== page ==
The PRESIDENT: Senator Bernardi, a supplementary question?







Senator BERNARDI (South Australia) (14:45): Thank you, Minister, for that. One of the commercial submissions made to the legislative review was from the Optus satellite division, part of Singtel Optus, which you acknowledged in your response. Singtel Optus has donated a total six-digit sum to each of the major parties over the last five years. It owns 11 of the 17 Australian satellites registered with the UN and claims to be the only network provider with its own satellite fleet. Given Professor Freeland's involvement as a consultant in this review, is the minister still confident that there has been no conflict of interest in the legislative review? (Time expired)


Senator CASH (Western AustraliaMinister Assisting the Prime Minister for the Public Service, Minister for Employment and Minister for Women) (14:46): As I noted in my previous answer, the review of the Space Activities Act, which received 69 submissions, was conducted as an open review process. Based on those 69 submissions, the department developed and released a legislative proposal, after which further submissions were invited in a second open process. Nine further submissions were received from key stakeholders. These key stakeholders did include Optus. As you, Senator Bernardi, have noted, Optus is one of Australia's largest satellite operators. On that basis, it would've been surprising if Optus had not contributed to this process.

The PRESIDENT: A final supplementary question, Senator Bernardi?



Senator BERNARDI (South Australia) (14:46): Would it be surprising to you, minister, if the person appointed by the department to oversee the review, Professor Freeland, had been in a long-term relationship with a manager of Optus's satellite legal team, as reported by the ABC earlier this week? Will the minister commit to reviewing conflict of interest disclosures and the review itself to ensure it represents the best advice to advance Australia's commercial environment in this developing and competitive sector?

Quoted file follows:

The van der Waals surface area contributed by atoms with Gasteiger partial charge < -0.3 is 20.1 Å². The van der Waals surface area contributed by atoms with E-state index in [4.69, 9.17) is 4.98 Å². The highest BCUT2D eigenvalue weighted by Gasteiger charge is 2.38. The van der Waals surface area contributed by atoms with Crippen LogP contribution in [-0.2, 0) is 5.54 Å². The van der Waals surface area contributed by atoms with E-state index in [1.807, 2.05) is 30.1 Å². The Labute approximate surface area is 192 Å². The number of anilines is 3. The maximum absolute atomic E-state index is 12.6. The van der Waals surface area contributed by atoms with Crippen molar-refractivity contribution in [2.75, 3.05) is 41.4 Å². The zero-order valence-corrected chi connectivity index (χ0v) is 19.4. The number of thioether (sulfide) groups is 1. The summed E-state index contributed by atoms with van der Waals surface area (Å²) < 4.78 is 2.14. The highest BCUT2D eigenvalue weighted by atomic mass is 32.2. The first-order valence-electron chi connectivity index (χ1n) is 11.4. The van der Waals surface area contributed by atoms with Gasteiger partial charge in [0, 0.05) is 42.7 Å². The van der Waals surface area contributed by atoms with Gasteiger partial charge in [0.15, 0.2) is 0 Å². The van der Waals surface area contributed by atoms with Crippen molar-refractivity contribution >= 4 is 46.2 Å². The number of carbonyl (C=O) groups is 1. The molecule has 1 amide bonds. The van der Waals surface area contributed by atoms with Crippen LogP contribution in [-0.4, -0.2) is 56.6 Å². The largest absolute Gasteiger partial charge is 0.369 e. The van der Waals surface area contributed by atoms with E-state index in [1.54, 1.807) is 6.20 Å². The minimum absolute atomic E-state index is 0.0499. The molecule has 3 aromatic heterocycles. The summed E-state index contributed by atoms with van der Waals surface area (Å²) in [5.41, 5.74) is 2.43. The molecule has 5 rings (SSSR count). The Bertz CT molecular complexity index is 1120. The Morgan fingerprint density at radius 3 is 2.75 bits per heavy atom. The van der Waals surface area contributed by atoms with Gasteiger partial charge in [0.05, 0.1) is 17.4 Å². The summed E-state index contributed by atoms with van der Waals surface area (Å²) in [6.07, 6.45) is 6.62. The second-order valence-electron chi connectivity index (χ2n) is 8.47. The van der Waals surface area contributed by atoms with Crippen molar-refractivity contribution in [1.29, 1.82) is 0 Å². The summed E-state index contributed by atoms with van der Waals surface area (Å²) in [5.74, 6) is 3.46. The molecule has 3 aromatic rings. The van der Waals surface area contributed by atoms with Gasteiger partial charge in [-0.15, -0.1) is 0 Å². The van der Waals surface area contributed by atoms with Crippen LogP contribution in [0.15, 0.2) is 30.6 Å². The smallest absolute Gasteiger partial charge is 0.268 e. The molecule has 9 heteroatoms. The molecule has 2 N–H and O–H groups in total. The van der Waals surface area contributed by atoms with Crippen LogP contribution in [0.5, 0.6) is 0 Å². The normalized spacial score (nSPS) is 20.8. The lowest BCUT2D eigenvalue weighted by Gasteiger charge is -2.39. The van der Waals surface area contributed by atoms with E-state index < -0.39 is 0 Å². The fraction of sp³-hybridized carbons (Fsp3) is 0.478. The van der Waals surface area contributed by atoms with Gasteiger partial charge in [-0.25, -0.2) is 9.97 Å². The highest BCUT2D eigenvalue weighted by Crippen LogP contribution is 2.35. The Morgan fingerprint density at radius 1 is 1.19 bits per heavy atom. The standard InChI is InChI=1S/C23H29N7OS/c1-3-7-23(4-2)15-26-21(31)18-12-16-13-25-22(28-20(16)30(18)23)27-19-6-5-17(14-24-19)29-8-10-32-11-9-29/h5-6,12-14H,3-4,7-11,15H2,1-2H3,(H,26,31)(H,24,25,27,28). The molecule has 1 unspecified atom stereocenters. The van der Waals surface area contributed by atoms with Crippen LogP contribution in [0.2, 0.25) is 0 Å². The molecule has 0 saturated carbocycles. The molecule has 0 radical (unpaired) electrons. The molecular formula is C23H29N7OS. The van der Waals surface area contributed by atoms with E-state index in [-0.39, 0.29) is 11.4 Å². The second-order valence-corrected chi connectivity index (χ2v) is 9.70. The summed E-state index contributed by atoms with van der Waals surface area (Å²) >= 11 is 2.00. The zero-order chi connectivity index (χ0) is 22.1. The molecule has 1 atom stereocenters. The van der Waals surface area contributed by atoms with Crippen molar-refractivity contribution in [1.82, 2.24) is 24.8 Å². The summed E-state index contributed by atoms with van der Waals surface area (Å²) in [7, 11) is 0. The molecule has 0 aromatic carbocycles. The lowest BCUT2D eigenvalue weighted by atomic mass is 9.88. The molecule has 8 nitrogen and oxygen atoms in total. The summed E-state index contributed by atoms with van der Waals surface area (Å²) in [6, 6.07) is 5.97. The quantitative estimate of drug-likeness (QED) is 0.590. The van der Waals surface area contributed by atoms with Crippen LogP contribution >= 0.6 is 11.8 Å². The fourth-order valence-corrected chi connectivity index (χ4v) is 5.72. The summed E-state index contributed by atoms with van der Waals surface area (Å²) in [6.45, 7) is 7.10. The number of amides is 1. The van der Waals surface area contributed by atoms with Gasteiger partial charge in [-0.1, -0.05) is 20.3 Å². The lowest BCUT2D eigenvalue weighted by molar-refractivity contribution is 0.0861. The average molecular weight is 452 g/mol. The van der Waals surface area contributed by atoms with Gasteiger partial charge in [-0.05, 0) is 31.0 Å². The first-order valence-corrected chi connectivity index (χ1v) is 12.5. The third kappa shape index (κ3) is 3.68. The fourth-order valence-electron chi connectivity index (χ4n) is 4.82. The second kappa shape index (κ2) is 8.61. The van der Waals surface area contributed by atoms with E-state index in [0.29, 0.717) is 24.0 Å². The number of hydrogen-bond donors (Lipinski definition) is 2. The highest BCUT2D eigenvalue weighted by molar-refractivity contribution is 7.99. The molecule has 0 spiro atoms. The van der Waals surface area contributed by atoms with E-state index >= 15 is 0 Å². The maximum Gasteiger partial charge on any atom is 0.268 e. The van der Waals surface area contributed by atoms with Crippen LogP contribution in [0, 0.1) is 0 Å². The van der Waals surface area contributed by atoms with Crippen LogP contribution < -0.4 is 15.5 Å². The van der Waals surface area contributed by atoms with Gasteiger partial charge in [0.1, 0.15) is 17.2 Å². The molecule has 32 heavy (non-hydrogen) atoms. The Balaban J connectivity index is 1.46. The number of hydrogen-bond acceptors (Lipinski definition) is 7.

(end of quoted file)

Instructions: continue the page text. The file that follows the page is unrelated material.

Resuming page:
Senator CASH (Western AustraliaMinister Assisting the Prime Minister for the Public Service, Minister for Employment and Minister for Women) (14:47): Senator Bernardi, as I was stating: in September 2015, the department engaged the services of a consultant with expertise in international space law, the global space environment and the policy implications of options to amend existing legislation. Due to the highly specialised nature of the work and the need for independence and rigorous advice, the consultant was selected by direct tender. The preferred supplier was, as you have articulated, Steven Freeland. He is a professor of international law at Western Sydney University, and is an internationally renowned legal academic and consultant who has been involved in multiple international collaborations on space law. I am also advised by the department that the consultancy services contract included a confidential information clause whereby the supplier agreed not to disclose to any person other than the customer any confidential information relating to the contract without prior written approval. This was never sought from the department. (Time expired)